Development of a dichotomous indicator for population-level assessment of dietary diversity in women of reproductive age

Yves Martin-Prevel*, Mary Arimond, Pauline Allemand, Doris Wiesmann, Terri J. Ballard, Megan Deitchler, Marie Claude Dop, Gina Kennedy, Anna Lartey, Warren T.K. Lee, Mourad Moursi, Elodie Becquey, Inge D. Brouwer, Alicia Carriquiry, Melissa C. Daniels, Nadia Fanou-Fogny, Elaine Ferguson, Maria L. Joseph, Marie T. Ruel, Liv Elin Torheim

*Corresponding author for this work

Research output: Contribution to journalArticleAcademicpeer-review

58 Citations (Scopus)


Background: Dietary diversity is a key element of diet quality, but diets of women of reproductive age (WRA; aged 15-49 y) in resource-poor settings are often deficient in a range of micronutrients. Previous work showed associations between simple food-group diversity indicators (FGIs) and micronutrient adequacy among WRA. For operational and advocacy purposes, however, there is strong demand for a dichotomous indicator reflecting an acceptable level of dietary diversity. Objective: The aim of the study was to develop a dichotomous indicator of dietary diversity inWRA. Methods: We performed a secondary analysis of 9 data sets containing quantitative dietary data from WRA in resource-poor settings (total n = 4166). From the raw dietary data, we calculated an individual "mean probability of adequacy" (MPA) across 11 micronutrients. Several candidate FGIs were constructed. Indicator performance in predicting an MPA > 0.60 was assessed within each data set by using receiver-operating characteristic analysis and sensitivity and specificity analysis at various FGI cutoffs. The analysis was performed separately for nonpregnant and nonlactating (NPNL) women and for lactating women. Results: We identified 2 "best candidate" dichotomous indicators on the basis of 9- or 10-point food-group scores (FGI-9 and FGI-10) with a cutoff of ≥ 5 food groups. Both were significantly correlated to MPA in each site (P < 0.001). Areas under the curve were moderate, ranging from 0.62 to 0.82 among NPNL women and from 0.56 to 0.90 among lactating women. Comparisons of results slightly favored FGI-10 for all women. Conclusions: When resource-intensive dietary methods are not feasible, a simple dichotomous indicator based on a cutoff of ≥ 5 of 10 defined food groups reflects "minimum dietary diversity for women of reproductive age." According to the conclusions of a consensus meeting of experts, this indicator is well suited for population-level assessment, advocacy, and possibly also for tracking of change in dietary diversity across time.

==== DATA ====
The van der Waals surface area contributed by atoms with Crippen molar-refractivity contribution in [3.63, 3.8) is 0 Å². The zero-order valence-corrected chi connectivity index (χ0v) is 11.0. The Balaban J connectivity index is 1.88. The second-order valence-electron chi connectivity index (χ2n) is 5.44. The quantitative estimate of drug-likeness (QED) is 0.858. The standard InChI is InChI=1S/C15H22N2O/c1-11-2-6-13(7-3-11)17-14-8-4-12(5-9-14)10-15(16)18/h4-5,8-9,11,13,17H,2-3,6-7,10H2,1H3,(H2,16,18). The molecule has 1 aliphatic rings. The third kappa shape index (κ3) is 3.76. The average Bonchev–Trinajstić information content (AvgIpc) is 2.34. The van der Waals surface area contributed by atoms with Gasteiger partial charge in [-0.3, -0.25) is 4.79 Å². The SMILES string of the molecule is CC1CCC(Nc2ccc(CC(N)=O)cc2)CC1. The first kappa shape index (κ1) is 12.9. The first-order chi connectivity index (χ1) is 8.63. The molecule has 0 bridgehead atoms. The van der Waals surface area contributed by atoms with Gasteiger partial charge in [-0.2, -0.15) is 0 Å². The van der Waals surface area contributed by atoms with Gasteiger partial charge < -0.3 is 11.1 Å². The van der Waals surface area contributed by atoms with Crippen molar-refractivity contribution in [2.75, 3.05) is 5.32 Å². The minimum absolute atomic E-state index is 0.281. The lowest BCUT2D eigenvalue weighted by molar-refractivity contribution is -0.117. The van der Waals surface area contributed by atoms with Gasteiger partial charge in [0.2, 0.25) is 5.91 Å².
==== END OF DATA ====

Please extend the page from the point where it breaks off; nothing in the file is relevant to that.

Original languageEnglish
Article numbere001701
JournalCurrent Developments in Nutrition
Issue number12
Publication statusPublished - Dec 2017


  • Developing countries
  • Diet quality
  • Dietary diversity
  • Food groups
  • Indicator
  • Nutrition-sensitive interventions
  • Resource-poor settings
  • Women of reproductive age


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